Significant Upcoming Legislative Changes to Rental Properties in Wales

1 June 2021

The Renting Homes (Amendment) (Wales) Act 2021 (“the Act”) will come into force in the first half of 2022.  With it will come some significant changes to the way in which landlords rent out their properties. It is important to note at the outset that this legislation relates only to properties in Wales and not in England.

Why the change?

The purpose of the Act is to radically simplify the law relating to renting houses in Wales, which is notoriously complex.

Increasingly, there are more and more people renting in the private sector.  Around 30% of homes in Wales are rented in some form, and the number of renters in the Country is expected to significantly rise over the years to come. The law is changing, not only because of the number of people renting, but also because of the type of people renting.  Traditionally, single people dominated the rented private sector.  Today, people from all walks of life, including families, live in rental accommodation in Wales.

The overarching aim of the Act is to improve security of tenure for renters in Wales and reduce the risk of homelessness whilst at the same time balance the Landlord’s rights, particularly when regaining possession of their property in a timely and straightforward manner where necessary.

What are the changes?

This new legislation coming into force aims to amalgamate various pieces of existing housing legislation to simplify the renting process.  ‘Occupation Contracts’ will retrospectively replace existing types of tenancies (such as secure tenancies or assured shorthold tenancies).  There will instead be two types of contracts:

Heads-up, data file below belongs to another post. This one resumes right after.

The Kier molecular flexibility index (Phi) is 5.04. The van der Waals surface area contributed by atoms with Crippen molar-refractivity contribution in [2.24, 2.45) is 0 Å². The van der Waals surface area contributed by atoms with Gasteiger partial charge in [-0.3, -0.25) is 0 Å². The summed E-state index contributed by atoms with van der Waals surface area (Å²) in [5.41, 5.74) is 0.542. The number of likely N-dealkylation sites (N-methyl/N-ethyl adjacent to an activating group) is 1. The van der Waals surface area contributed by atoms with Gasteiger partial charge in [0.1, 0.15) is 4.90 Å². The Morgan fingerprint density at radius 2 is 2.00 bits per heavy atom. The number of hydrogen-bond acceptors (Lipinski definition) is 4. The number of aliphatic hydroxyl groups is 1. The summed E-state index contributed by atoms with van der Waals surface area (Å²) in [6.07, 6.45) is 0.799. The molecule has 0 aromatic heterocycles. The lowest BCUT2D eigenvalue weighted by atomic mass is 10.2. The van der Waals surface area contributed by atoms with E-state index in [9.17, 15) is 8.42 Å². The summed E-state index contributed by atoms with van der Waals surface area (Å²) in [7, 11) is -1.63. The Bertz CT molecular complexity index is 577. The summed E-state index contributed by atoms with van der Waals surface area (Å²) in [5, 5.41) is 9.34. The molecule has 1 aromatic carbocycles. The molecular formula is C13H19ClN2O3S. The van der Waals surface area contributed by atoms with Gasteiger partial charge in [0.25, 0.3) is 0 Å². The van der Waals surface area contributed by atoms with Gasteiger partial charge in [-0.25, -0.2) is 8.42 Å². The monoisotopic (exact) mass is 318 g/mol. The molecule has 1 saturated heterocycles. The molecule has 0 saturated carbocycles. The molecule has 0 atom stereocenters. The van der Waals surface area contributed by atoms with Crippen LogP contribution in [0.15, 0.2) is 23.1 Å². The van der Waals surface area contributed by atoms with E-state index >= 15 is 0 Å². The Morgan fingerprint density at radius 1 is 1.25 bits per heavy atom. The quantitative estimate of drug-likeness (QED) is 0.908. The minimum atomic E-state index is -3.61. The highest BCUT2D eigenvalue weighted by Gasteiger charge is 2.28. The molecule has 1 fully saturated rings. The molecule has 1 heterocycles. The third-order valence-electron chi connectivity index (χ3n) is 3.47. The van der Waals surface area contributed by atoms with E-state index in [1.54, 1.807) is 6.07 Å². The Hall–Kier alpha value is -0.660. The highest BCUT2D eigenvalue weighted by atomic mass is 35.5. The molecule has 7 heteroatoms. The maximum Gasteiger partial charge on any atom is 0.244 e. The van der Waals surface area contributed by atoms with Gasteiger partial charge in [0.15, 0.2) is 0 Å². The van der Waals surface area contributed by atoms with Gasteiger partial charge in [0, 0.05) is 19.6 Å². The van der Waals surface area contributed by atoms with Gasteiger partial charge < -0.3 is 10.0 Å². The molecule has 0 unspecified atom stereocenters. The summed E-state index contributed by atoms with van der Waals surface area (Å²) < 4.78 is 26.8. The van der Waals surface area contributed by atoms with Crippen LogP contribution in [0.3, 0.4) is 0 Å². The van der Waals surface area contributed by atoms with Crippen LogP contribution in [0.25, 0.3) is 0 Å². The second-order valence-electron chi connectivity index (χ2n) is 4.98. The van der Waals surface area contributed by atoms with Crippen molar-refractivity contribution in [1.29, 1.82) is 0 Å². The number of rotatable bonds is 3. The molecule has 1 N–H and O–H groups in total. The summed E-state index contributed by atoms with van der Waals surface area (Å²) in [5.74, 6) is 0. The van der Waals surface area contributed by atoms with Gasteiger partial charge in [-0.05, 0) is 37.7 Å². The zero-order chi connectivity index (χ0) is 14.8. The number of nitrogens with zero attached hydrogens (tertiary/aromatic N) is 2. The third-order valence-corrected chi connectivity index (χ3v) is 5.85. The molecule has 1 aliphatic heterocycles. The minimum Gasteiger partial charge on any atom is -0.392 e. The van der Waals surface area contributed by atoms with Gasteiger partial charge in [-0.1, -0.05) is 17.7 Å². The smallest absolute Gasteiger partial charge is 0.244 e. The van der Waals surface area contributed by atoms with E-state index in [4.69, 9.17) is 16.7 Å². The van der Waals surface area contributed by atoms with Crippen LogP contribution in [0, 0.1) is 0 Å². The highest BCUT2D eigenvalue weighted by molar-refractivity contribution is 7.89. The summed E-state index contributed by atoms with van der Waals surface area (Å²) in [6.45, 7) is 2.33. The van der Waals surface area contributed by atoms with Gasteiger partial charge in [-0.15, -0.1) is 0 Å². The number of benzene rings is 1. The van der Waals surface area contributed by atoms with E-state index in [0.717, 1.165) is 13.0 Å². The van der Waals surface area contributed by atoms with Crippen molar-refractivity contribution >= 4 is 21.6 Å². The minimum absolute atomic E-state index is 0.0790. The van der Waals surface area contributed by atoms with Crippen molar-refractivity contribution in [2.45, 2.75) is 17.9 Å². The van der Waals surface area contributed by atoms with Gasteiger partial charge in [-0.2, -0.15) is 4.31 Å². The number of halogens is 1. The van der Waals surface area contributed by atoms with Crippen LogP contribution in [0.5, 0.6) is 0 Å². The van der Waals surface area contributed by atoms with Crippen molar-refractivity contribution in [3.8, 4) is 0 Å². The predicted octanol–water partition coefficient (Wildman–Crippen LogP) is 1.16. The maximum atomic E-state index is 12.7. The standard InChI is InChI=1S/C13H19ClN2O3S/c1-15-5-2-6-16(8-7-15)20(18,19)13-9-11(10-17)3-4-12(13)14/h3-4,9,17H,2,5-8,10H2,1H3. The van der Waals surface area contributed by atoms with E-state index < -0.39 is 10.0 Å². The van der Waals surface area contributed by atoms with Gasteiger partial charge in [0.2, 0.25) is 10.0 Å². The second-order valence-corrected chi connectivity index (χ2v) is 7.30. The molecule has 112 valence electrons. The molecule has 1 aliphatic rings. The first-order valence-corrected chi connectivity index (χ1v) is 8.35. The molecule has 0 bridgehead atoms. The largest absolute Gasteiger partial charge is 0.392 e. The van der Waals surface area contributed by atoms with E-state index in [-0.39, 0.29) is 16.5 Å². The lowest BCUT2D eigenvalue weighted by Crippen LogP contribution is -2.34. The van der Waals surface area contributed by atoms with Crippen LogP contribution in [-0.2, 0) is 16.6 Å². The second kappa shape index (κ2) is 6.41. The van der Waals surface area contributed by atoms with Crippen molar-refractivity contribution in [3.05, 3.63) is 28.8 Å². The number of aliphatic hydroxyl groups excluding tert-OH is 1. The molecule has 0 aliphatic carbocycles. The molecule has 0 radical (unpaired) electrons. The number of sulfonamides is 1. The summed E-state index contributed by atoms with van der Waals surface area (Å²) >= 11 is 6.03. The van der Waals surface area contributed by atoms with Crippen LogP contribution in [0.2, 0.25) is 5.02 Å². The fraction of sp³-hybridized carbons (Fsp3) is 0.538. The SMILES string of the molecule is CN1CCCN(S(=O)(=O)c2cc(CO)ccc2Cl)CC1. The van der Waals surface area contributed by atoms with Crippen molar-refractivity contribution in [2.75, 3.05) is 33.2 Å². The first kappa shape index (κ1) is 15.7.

1. ‘Secure contracts’ will apply to homes rented from community landlords such as charities, housing associations etc.; and
  2. ‘Standard contracts’ will apply to private landlords and are modelled on assured shorthold tenancies.

A written contract specifying the rights of the renter and the responsibilities of the landlord must be provided.  The contracts will also afford greater protection to renters and the legislation will particularly impact the way in which a contract is brought to an end.  Should the Landlord wish to seek possession of their property, they will need to give at least six months’ notice to the renter.  Notice cannot be given inside the first six months of the contract. Renters will therefore have at least one year under their contract before a Landlord is able to regain possession of their property.

The Act also recognises that there is a need to protect Landlords against any rogue tenants.  The Act enables Landlords to seek repossession of their property during the fixed term but only in the event that a tenant is in breach of their contract.

The practicalities of the Act will become more apparent over the months to come. The Act will have a significant impact on Landlords and renters alike.  Redkite Solicitors will be keeping you up to date as and when further information becomes available.

If you are a landlord in need of assistance regarding an issue with your tenant or their tenancy you can speak to our Dispute Resolution Team today. Find their contact details by clicking here.

This article was written for Redkite by Dispute Resolution Trainee Solicitor Jake Oliver. To find out more about Jake visit his website profile by clicking here.

The contents of this article are intended for general information purposes only and shall not be deemed to be, or constitute legal advice. We cannot accept responsibility for any loss as a result of acts or omissions taken in respect of this article.

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